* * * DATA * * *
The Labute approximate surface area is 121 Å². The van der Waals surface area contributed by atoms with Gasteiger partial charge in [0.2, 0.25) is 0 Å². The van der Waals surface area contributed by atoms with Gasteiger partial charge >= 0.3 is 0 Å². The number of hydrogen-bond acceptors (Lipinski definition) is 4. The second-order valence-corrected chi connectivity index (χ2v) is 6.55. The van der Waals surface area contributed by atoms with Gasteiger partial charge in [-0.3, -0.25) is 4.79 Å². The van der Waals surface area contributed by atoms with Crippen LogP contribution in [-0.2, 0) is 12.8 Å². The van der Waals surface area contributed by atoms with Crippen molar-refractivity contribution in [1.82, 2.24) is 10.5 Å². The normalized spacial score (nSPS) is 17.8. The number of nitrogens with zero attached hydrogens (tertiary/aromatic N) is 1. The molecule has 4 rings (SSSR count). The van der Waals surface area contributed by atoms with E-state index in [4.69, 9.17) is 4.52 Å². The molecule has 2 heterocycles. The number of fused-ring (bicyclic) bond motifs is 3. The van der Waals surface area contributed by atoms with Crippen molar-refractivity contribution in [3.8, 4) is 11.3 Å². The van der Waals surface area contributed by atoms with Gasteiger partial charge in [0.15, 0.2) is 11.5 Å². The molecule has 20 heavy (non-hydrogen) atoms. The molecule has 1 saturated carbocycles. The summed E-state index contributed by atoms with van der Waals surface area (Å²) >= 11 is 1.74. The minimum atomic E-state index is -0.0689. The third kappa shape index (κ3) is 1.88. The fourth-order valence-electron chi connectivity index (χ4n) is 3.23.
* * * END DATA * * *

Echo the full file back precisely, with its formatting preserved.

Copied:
The Labute approximate surface area is 121 Å². The van der Waals surface area contributed by atoms with Gasteiger partial charge in [0.2, 0.25) is 0 Å². The van der Waals surface area contributed by atoms with Gasteiger partial charge >= 0.3 is 0 Å². The number of hydrogen-bond acceptors (Lipinski definition) is 4. The second-order valence-corrected chi connectivity index (χ2v) is 6.55. The van der Waals surface area contributed by atoms with Gasteiger partial charge in [-0.3, -0.25) is 4.79 Å². The van der Waals surface area contributed by atoms with Crippen LogP contribution in [-0.2, 0) is 12.8 Å². The van der Waals surface area contributed by atoms with Crippen molar-refractivity contribution in [1.82, 2.24) is 10.5 Å². The normalized spacial score (nSPS) is 17.8. The number of nitrogens with zero attached hydrogens (tertiary/aromatic N) is 1. The molecule has 4 rings (SSSR count). The van der Waals surface area contributed by atoms with E-state index in [4.69, 9.17) is 4.52 Å². The molecule has 2 heterocycles. The number of fused-ring (bicyclic) bond motifs is 3. The van der Waals surface area contributed by atoms with Crippen molar-refractivity contribution in [3.8, 4) is 11.3 Å². The van der Waals surface area contributed by atoms with Gasteiger partial charge in [0.15, 0.2) is 11.5 Å². The molecule has 20 heavy (non-hydrogen) atoms. The molecule has 1 saturated carbocycles. The summed E-state index contributed by atoms with van der Waals surface area (Å²) >= 11 is 1.74. The minimum atomic E-state index is -0.0689. The third kappa shape index (κ3) is 1.88. The fourth-order valence-electron chi connectivity index (χ4n) is 3.23.